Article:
Sensory Processing Disorder
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Sensory Processing Disorder Remedies

| Modified on Jan 09, 2014

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Posted by Staff (Earth Clinic) on 06/09/2012

In answer to a reader request, we have created a new page on Sensory Processing Disorder (SPD), a chronic medical condition in which the mind does not appropriately process signals from the body's sense organs into useful information.

We've been hearing more about this condition these past months, and about the occupational therapy techniques used to treat it. Does anyone else have any information about the condition or possible home remedies to help treat it?

General Feedback
Posted by Sera (Texarkana, Texas) on 01/07/2014
4 out of 5 stars

My daughter is 4 years old. This is the only advice I can give about this.... One of the biggest problems we had with her is the temper tantrums when changing tasks or running errands. We couldn't say "We are going to the store, " when we are going to the bank first. We had to say, "We are going to the bank, " then once we are starting to leave the bank, tell her, "We are going to the store." We can't tell her everything we are going to do at once, like, "we are going to the bank, then to the store, then to the park." She will only hear the word "park, " and when the park comes later than she think it should, there would be terrible fits... Also, I have heard, but haven't tried, visual task charts with pictures that show examples, help a lot and letting the children mark off each task after they are completed, is supposed to help. All this and PATIENTS PATIENTS PATIENTS, is all the advice I can give.. Also, get your child to therapy ASAP. Occupational therapy for sure and Speech and Physical too, if it is needed for balance. :)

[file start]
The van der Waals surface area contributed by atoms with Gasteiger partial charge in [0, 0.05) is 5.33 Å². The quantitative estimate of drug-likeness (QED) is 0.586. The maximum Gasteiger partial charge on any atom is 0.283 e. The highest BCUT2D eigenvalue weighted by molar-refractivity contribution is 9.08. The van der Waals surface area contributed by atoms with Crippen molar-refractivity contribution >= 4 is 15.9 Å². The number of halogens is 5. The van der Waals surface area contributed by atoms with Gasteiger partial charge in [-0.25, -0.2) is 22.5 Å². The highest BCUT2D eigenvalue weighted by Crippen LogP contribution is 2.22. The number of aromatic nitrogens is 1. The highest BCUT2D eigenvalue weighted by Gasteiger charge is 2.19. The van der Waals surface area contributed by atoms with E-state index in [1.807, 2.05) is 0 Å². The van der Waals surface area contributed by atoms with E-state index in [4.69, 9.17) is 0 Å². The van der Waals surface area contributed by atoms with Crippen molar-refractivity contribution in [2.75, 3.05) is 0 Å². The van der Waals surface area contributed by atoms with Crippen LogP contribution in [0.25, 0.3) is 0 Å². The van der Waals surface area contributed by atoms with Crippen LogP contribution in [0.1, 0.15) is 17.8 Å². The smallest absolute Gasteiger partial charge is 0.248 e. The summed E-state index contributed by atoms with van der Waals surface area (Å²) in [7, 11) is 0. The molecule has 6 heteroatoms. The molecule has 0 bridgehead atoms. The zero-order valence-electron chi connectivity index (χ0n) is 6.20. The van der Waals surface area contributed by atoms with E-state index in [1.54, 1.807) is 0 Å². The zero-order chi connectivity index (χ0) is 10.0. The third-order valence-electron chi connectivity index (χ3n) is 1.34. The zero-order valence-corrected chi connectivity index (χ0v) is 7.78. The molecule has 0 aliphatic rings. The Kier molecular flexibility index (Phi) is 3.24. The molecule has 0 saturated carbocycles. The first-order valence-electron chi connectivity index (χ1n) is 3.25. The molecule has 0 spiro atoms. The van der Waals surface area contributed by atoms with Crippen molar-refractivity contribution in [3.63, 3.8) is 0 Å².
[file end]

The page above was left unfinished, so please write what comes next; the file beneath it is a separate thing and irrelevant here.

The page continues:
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Posted by Jillery (North America) on 01/09/2014 90 posts

Something that may also help are small photographs on a ring of your daughter behaving appropriately, doing what is correct during her visits and you commenting while showing the picture-- 'oh look dear you are doing a great job waiting' etc etc - the she gets the idea of what is expected. For transition times to the next activity or errand you are doing show her a picture of her at the store, at the library, at where ever. She can carry the picture ring/communication ring (always keep back ups). You can use pictures for her to request things. Playing, reading, computer, a friend. They make sets of these communication pics but for a kid this young pictures of HER doing these things is best. Tell her when you are pleased by showing her a pic of you hugging her but also communicating 'mommy/daddy is so pleased how well you did'. Speech therapists can be helpful with communication systems like this.

Best wishes.